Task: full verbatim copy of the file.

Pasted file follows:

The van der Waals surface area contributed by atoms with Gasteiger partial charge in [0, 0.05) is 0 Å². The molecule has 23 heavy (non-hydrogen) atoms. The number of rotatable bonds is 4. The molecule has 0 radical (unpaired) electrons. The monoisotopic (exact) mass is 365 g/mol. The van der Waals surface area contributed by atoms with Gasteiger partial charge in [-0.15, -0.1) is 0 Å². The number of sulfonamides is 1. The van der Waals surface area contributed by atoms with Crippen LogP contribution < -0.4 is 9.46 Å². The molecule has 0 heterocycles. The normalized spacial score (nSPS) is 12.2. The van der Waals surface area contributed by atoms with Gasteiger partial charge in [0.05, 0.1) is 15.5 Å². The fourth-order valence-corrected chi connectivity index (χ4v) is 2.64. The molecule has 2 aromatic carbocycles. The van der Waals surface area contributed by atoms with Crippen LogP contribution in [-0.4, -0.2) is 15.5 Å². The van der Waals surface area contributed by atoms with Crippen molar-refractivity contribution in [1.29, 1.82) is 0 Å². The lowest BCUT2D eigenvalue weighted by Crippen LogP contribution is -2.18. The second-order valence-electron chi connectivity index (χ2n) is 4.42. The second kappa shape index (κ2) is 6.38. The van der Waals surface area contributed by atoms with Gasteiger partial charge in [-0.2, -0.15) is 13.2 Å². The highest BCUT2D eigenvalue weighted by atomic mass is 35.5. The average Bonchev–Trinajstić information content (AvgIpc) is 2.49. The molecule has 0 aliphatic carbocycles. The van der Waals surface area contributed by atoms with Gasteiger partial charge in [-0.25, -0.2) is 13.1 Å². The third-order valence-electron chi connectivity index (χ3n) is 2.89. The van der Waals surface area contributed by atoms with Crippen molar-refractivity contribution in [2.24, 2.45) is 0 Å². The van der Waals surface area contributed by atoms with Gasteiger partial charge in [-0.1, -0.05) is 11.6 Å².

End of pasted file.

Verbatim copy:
The van der Waals surface area contributed by atoms with Gasteiger partial charge in [0, 0.05) is 0 Å². The molecule has 23 heavy (non-hydrogen) atoms. The number of rotatable bonds is 4. The molecule has 0 radical (unpaired) electrons. The monoisotopic (exact) mass is 365 g/mol. The van der Waals surface area contributed by atoms with Gasteiger partial charge in [-0.15, -0.1) is 0 Å². The number of sulfonamides is 1. The van der Waals surface area contributed by atoms with Crippen LogP contribution < -0.4 is 9.46 Å². The molecule has 0 heterocycles. The normalized spacial score (nSPS) is 12.2. The van der Waals surface area contributed by atoms with Gasteiger partial charge in [0.05, 0.1) is 15.5 Å². The fourth-order valence-corrected chi connectivity index (χ4v) is 2.64. The molecule has 2 aromatic carbocycles. The van der Waals surface area contributed by atoms with Crippen LogP contribution in [-0.4, -0.2) is 15.5 Å². The van der Waals surface area contributed by atoms with Crippen molar-refractivity contribution in [1.29, 1.82) is 0 Å². The lowest BCUT2D eigenvalue weighted by Crippen LogP contribution is -2.18. The second-order valence-electron chi connectivity index (χ2n) is 4.42. The second kappa shape index (κ2) is 6.38. The van der Waals surface area contributed by atoms with Gasteiger partial charge in [-0.2, -0.15) is 13.2 Å². The highest BCUT2D eigenvalue weighted by atomic mass is 35.5. The average Bonchev–Trinajstić information content (AvgIpc) is 2.49. The molecule has 0 aliphatic carbocycles. The van der Waals surface area contributed by atoms with Gasteiger partial charge in [-0.25, -0.2) is 13.1 Å². The third-order valence-electron chi connectivity index (χ3n) is 2.89. The van der Waals surface area contributed by atoms with Crippen molar-refractivity contribution in [2.24, 2.45) is 0 Å². The van der Waals surface area contributed by atoms with Gasteiger partial charge in [-0.1, -0.05) is 11.6 Å².